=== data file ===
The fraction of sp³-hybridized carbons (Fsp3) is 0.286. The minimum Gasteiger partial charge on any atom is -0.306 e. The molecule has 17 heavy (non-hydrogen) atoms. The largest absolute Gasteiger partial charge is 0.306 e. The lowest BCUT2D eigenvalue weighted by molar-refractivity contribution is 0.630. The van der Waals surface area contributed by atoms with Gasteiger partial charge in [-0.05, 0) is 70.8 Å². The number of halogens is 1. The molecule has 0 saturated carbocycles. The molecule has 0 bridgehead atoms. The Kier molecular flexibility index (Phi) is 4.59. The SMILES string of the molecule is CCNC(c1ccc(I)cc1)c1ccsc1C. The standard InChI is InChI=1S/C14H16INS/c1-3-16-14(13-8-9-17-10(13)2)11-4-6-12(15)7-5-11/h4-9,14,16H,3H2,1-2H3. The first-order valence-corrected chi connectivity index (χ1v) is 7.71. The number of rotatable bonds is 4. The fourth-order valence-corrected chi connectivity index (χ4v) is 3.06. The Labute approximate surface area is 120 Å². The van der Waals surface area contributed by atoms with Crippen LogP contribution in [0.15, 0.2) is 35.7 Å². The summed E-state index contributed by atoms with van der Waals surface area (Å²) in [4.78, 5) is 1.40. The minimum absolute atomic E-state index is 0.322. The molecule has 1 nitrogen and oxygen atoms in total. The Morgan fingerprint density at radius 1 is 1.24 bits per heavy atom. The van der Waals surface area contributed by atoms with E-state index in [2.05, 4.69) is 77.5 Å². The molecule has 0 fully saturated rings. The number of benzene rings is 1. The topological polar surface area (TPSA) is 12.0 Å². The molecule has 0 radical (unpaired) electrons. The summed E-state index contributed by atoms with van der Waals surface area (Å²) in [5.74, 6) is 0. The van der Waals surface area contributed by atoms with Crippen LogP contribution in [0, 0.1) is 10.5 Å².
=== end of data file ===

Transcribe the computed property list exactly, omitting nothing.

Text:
The fraction of sp³-hybridized carbons (Fsp3) is 0.286. The minimum Gasteiger partial charge on any atom is -0.306 e. The molecule has 17 heavy (non-hydrogen) atoms. The largest absolute Gasteiger partial charge is 0.306 e. The lowest BCUT2D eigenvalue weighted by molar-refractivity contribution is 0.630. The van der Waals surface area contributed by atoms with Gasteiger partial charge in [-0.05, 0) is 70.8 Å². The number of halogens is 1. The molecule has 0 saturated carbocycles. The molecule has 0 bridgehead atoms. The Kier molecular flexibility index (Phi) is 4.59. The SMILES string of the molecule is CCNC(c1ccc(I)cc1)c1ccsc1C. The standard InChI is InChI=1S/C14H16INS/c1-3-16-14(13-8-9-17-10(13)2)11-4-6-12(15)7-5-11/h4-9,14,16H,3H2,1-2H3. The first-order valence-corrected chi connectivity index (χ1v) is 7.71. The number of rotatable bonds is 4. The fourth-order valence-corrected chi connectivity index (χ4v) is 3.06. The Labute approximate surface area is 120 Å². The van der Waals surface area contributed by atoms with Crippen LogP contribution in [0.15, 0.2) is 35.7 Å². The summed E-state index contributed by atoms with van der Waals surface area (Å²) in [4.78, 5) is 1.40. The minimum absolute atomic E-state index is 0.322. The molecule has 1 nitrogen and oxygen atoms in total. The Morgan fingerprint density at radius 1 is 1.24 bits per heavy atom. The van der Waals surface area contributed by atoms with E-state index in [2.05, 4.69) is 77.5 Å². The molecule has 0 fully saturated rings. The number of benzene rings is 1. The topological polar surface area (TPSA) is 12.0 Å². The molecule has 0 radical (unpaired) electrons. The summed E-state index contributed by atoms with van der Waals surface area (Å²) in [5.74, 6) is 0. The van der Waals surface area contributed by atoms with Crippen LogP contribution in [0, 0.1) is 10.5 Å².